previously neglected layer of computing and new media is available for rich aesthetic understanding.


Version 2.1 of the online lexical reference system WordNet gives 11 senses for “read,” including “look at, interpret, and say out loud something that is written or printed” and “interpret the significance of, as of palms, tea leaves, intestines, the sky, etc.; also of human behavior.” [14] This discussion is about a fairly literal application of the most common sense, “interpret something that is written or printed,” although of course code that appears on a screen (rather than being written or printed out) can also be read.

The understanding of behavior is certainly involved in reading code in the primary sense of “read,” however. It is essential to any ordinary human reading of a computer program to develop an understanding of how the computer will behave, and what it will compute, when it runs the code that is being examined. In a popular book on the history of software, one of the developers of FORTRAN is characterized as “an extraordinary programmer who could ‘execute’ a program in his head, as a machine would, and then write error-free code with remarkable frequency.” [7] Actually, all programmers must do this to some extent, using some internal model of what code will do. Just as understanding what a program does, and why, is critical on a practical level for the programmer, it is important to the aesthetics of code as well. Because code functions, “the aesthetic value of code lies in its execution, not simply its written form. To appreciate it fully we need to 'see' the code to fully grasp what it is we are experiencing and to build an understanding of the code's actions.” [2]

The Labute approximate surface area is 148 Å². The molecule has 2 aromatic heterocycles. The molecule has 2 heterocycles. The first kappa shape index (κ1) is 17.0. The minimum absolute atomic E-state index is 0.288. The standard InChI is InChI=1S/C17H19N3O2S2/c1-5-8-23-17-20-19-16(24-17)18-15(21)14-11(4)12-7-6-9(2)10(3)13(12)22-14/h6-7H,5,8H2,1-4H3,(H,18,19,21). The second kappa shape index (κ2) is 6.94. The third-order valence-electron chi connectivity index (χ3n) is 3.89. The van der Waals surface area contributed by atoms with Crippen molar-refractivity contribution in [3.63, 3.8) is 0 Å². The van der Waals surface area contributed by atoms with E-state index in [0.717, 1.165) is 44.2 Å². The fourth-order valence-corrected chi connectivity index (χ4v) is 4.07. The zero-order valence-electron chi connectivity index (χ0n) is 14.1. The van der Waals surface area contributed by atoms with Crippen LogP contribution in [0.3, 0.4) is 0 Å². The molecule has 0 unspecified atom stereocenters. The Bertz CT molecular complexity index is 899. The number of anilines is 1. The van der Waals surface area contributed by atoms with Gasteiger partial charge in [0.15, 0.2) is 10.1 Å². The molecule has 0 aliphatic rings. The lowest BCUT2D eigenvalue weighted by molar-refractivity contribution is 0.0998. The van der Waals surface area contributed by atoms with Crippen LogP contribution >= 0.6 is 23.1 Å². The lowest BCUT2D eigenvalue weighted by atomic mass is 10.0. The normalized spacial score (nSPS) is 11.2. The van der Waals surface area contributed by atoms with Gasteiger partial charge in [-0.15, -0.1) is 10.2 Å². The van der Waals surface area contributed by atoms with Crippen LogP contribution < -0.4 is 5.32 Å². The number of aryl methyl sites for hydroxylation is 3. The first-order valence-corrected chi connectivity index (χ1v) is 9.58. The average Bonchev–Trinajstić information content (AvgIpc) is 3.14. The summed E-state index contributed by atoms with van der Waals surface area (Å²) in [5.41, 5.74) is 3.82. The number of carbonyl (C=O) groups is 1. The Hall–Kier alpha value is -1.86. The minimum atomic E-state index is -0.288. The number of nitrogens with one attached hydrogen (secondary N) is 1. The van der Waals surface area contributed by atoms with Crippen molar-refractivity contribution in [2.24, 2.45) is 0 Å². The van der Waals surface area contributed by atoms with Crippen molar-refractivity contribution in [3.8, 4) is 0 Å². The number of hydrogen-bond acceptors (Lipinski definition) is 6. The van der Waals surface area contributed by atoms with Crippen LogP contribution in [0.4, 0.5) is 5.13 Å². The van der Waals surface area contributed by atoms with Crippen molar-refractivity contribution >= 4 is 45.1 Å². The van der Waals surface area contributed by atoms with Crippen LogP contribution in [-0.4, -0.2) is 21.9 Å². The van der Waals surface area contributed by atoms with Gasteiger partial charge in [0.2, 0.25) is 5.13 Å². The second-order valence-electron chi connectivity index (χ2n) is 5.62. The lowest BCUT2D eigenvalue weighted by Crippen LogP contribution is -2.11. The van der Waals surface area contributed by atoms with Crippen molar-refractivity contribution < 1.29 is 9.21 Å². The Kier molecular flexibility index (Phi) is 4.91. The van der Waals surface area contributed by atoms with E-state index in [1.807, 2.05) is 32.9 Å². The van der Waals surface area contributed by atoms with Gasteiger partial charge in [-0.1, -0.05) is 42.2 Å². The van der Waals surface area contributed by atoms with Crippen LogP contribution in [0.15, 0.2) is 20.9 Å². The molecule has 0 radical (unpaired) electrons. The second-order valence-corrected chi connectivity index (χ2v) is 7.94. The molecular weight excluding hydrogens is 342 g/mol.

The analysis of a computer program or system often involves examining how the program behaves and “reading” (in this other sense, “interpreting the significance of”) the intention behind the program, the structure of the program, or the more fundamental causes for the outputs observed. This is very frequently done in reverse-engineering in “black-box” situations, where code and other internals are not available for inspection. A network administrator might also be able to “read” the behavior of a malfunctioning router and figure out the problem without looking at any code. But these types of analysis also apply to systems that are not governed by legible code at all, and are not, by themselves, examples of the phenomenon under consideration, the human reading and interpretation of particular texts, computer programs.

Reading in the main sense is about looking at something abstract. “Reading a photograph” sounds odd, perhaps because the photograph is not printed matter but also because it represents a framed perspective rather directly, with little abstraction. It is much more usual to read a diagram or map, because these are abstract representations. The development of